Time for Strangers

My parents raised me to accept kindness when it comes and express gratitude. A random act, hello or compliment is a person going out of their way to make a connection. A little positive action goes a long way, even if it is the simplest of gestures or the moment only lasts seconds. On the grand scheme of things, it’s one step towards connecting the human race.

I headed to the downtown Recess Coffee location for a typical afternoon espresso. I parked the car. Someone shouted at me.

The woman in in the silver sedan pulled up to the line of cars, stopped her car right after she passed the nose of mine. Double parking on the one-way Montgomery isn’t the best idea. Perhaps she was waiting for me to pull out so she can pull in, I thought, and I felt bad about that miscommunication.

While my feet stepped toward the parking meter, she hollered at me: Hey! I didn’t think she was talking to me since there were plenty of other people in the vicinity, and maybe she was trying to get the attention of a person she was picking up.

Hey! — I heard again. Come here! I looked up.

The African American woman, who was maybe in her 50s, opened her door and held out the white dashboard ticket to me. I still have a lot of time on this ticket, she said quickly.

Oh, wow. Thank you so much. I said to her. It was quite the pleasant surprise. The simple, kind gesture felt like a bestowed major award.

As she sat back in her car, she said something I didn’t quite catch. What I heard: Feel free to pass it along if you don’t use up all of the time.

I smiled at her, and we exchanged open palm, still finger waves.

My initial thought was to buy the person behind me a coffee, but there wasn’t a line. After enjoying the espresso, I walked to my car. My pace slowed, because my mind was excited about the thought of coincidence. Unfortunately, no one was driving through the tight one-way street. Paying it forward was, unfortunately, not going to to happen that day.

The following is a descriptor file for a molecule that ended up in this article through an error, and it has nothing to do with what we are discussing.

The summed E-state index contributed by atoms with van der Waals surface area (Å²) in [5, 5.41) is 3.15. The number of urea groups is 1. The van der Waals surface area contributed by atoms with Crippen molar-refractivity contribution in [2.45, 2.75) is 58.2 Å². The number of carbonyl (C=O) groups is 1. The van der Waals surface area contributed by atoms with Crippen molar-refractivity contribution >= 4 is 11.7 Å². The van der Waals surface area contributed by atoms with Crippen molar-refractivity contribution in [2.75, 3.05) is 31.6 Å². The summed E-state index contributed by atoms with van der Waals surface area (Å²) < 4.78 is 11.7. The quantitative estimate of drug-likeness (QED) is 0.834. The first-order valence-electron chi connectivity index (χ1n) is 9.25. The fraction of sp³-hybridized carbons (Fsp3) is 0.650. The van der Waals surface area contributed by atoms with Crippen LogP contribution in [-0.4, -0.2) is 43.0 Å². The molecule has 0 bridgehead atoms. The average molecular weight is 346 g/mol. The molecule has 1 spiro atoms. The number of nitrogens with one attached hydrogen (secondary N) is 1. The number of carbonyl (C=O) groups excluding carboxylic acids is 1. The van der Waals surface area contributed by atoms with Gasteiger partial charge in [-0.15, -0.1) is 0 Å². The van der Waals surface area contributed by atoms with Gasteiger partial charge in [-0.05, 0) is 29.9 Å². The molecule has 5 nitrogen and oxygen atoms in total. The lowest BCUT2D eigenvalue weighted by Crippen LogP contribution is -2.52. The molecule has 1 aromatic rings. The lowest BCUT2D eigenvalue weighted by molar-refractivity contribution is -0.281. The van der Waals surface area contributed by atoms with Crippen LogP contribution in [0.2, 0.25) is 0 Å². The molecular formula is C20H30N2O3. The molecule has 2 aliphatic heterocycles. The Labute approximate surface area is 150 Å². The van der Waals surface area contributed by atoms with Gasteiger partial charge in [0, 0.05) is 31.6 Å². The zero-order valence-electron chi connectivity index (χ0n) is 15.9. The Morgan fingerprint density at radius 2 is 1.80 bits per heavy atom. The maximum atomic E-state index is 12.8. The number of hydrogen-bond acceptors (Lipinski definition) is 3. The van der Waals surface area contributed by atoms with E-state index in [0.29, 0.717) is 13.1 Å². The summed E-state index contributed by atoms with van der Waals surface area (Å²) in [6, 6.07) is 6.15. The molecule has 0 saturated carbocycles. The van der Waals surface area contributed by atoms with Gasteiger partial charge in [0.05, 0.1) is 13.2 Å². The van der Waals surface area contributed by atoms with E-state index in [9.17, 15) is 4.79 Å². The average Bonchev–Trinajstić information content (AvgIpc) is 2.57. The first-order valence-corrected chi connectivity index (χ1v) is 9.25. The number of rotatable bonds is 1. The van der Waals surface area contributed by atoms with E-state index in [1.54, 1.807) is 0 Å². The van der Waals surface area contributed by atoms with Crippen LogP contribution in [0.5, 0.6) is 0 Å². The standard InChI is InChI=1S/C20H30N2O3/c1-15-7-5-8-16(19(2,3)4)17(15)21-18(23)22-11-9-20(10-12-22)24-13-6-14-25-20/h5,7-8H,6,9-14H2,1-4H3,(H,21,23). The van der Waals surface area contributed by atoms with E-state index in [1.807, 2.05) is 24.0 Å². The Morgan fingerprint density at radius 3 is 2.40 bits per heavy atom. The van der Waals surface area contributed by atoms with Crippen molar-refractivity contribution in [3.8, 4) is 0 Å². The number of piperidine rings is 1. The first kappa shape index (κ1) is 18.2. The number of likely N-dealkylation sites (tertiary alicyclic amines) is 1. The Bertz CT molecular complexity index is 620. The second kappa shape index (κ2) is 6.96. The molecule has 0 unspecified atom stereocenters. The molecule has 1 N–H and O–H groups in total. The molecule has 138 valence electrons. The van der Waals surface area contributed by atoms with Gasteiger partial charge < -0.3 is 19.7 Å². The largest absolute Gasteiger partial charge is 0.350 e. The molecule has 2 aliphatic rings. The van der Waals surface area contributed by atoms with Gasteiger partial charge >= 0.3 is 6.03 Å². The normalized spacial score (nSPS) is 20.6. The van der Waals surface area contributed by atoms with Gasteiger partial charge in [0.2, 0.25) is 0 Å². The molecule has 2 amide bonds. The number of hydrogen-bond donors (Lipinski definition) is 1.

My door shut. Seatbelt clicked. The entered key started the ignition. Cue the directional, and I pulled out after a gentleman in an approaching car allowed me to pull out.

It wasn’t long that my rearview mirror showed my eyes he was taking the now vacant spot. Yes! I shouted aloud and pulled the car to the righthand side of the street and parked up on the curb (as all the cars illegally do).

I jumped out and double-stepped it over to the Indian gentleman, who looked to be in his 60s. Hi, sir! I greeted him. The energy in my voice probably scared him. I just saw you took my spot. I have a bunch of time left on this parking stub, and I’d like you to have it.

Oh! Thank you, he said as he reached for the ticket.

Have a good one, I said.

You, too, he replied.

I didn’t ask him to do the same thing, because it was implied. That notion of karma was thrown out into the ether and it had built up energy, and that rectangle-shaped paper ticket was electric. Although the three of us may never cross paths again — who knows, mid-sized City of Syracuse is small enough despite seeing new faces every single day — it was wonderful to recognize and experience the real life connection, what we all had before the internet’s universe expanded, and this is something the younger millennials and future generations may never remember or experience. There was no need for online engagement, there wasn’t any negative blabbering, hateful posts or comments.

It was life as it is and how it should be.

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